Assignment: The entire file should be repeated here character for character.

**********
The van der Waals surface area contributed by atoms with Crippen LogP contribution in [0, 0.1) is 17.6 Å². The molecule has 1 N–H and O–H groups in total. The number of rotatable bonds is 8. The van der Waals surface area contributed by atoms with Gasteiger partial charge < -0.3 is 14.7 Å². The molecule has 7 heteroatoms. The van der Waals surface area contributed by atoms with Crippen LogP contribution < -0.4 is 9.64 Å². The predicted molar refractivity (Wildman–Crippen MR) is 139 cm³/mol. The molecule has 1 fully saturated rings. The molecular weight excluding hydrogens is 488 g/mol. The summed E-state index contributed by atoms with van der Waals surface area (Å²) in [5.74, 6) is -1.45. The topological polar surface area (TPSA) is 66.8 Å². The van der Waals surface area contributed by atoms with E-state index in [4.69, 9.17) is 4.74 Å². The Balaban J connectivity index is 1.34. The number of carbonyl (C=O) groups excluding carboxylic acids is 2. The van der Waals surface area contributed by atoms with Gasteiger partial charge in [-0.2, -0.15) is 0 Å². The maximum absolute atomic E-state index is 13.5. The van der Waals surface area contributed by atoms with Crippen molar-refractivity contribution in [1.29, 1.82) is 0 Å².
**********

The van der Waals surface area contributed by atoms with Crippen LogP contribution in [0, 0.1) is 17.6 Å². The molecule has 1 N–H and O–H groups in total. The number of rotatable bonds is 8. The van der Waals surface area contributed by atoms with Gasteiger partial charge < -0.3 is 14.7 Å². The molecule has 7 heteroatoms. The van der Waals surface area contributed by atoms with Crippen LogP contribution < -0.4 is 9.64 Å². The predicted molar refractivity (Wildman–Crippen MR) is 139 cm³/mol. The molecule has 1 fully saturated rings. The molecular weight excluding hydrogens is 488 g/mol. The summed E-state index contributed by atoms with van der Waals surface area (Å²) in [5.74, 6) is -1.45. The topological polar surface area (TPSA) is 66.8 Å². The van der Waals surface area contributed by atoms with E-state index in [4.69, 9.17) is 4.74 Å². The Balaban J connectivity index is 1.34. The number of carbonyl (C=O) groups excluding carboxylic acids is 2. The van der Waals surface area contributed by atoms with Gasteiger partial charge in [-0.2, -0.15) is 0 Å². The maximum absolute atomic E-state index is 13.5. The van der Waals surface area contributed by atoms with Crippen molar-refractivity contribution in [1.29, 1.82) is 0 Å².